I was recently made aware of a campaign that the NHS are running called #Selfcare. It is basically highlighting to families that you do not need to go to the doctors every time something is wrong. You can treat yourselves for minor ailments with over the counter medicines. I for one, being a working Mum of two do not find the time during the “doctors hours” to visit and grab medications. It is easier for me to go to the Pharmacy at the Supermarket – that’s open until late into the evening.
Here are some useful tips to help parents like me, assess the situation from home and self care. After all, that would save us time and money, not forgetting convenience:
Suspension Paracetamol and Ibuprofen
Aches and pains, colds and fevers are very common in children. Up until recently, I didn’t realise the difference between Paracetamol and Ibuprofen. When your child has a fever, it means their temperature has raised above 38° C, it’s the bodies way of naturally reacting to an infection. Most young children can tolerate a low fever without medicine and are really responsive to just water. Paracetamol can be used to treat mild to moderate pain and fever in children. Paracetamol has only a minimal effect on inflammation (redness, swelling). Whereas, Ibuprofen is a common anti inflammatory, but it isn’t steroid based. Ibuprofen may also be used to treat mild to moderate pain and fever. Unlike paracetamol, ibuprofen can also reduce inflammation.
Do not give your child Paracetamol and Ibuprofen at the same time. Unless your doctor tells you to do that. Usually you alternate them, 2 hours apart. I had to do this with Noah when he twisted his ankle on a slide at Whipsnade Zoo. It was to help control the pain, as he couldn’t walk and to control the swelling of his ankle.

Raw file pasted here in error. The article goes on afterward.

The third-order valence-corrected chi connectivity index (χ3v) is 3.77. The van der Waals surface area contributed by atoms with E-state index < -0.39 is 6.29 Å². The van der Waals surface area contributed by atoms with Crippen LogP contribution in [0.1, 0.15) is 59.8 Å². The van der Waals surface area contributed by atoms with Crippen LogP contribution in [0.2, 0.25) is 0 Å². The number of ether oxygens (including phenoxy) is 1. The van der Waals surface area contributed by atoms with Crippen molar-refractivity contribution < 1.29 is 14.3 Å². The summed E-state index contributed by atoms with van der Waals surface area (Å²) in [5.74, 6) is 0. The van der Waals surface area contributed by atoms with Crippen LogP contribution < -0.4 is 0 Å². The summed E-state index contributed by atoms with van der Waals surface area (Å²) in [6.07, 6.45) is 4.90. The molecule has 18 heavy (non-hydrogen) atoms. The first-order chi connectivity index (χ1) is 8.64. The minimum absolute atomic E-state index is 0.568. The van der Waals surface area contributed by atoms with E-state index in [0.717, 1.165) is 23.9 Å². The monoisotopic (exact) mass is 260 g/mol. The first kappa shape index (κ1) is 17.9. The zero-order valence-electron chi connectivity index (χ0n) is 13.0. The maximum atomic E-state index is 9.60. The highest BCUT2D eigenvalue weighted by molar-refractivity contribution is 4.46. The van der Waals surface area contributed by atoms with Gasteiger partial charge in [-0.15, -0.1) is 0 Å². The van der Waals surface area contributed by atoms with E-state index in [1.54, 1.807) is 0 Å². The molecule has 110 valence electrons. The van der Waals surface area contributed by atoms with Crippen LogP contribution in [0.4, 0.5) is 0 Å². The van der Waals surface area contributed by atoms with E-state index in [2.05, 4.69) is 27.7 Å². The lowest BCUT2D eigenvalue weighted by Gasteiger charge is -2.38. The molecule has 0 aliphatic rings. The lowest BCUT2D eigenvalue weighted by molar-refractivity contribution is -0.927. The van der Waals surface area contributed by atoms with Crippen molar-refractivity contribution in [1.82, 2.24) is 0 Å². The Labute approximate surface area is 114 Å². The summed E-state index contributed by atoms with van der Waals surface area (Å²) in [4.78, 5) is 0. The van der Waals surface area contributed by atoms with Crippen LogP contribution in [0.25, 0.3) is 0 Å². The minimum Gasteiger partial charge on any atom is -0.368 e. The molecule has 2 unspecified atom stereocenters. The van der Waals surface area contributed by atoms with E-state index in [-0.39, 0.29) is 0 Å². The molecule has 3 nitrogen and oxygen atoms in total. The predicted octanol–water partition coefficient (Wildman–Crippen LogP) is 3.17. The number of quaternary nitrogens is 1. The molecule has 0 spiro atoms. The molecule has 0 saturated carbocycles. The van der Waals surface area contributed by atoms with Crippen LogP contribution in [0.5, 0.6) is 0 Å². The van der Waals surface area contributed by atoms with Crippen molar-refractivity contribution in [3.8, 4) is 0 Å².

Please remember: never EVER exceed the dosage on the label. Details are on the boxes and on the side of the bottle. They tell you exactly what to give your child, broken down into specific ages too.
Piriteze for children
To combat Hayfever, or any allergy, Piriteze is my new favourite over the counter medicine. It is a banana flavoured liquid and really helps get to the bottom of whatever is annoying your child. The syrup is for over 6 year olds, so I have been able to use it with Noah whilst he has had chicken pox. It has helped relieve the itching sensation from the spots. It has worked wonders. Isla has allergies like me, we react to washing powders and shampoos easily. So having this in the medicine cupboard will be essential when she turns 6.
Now something that is not quite self help, but more of a preventative is vaccinations. Below are some useful tips for Mums-to-be and parents with small children:
Did you know that 6 month – 2 year olds are eligible for the flu vaccination? Not only does the flu vaccination protect your child, but it also protects your family. It prevents flu from entering your home, therefore protecting more vulnerable members of the family. It isn’t a jab for the little ones either, it’s a handy nasal spray.
Also, expectant Mums. It is encouraged by the NHS that all expectant Mums and their partners get the vaccination. Did you know the flu jab is the safest way to help protect you and your baby? It’s free because you need it, however many months pregnant you are and however fit and healthy you might feel.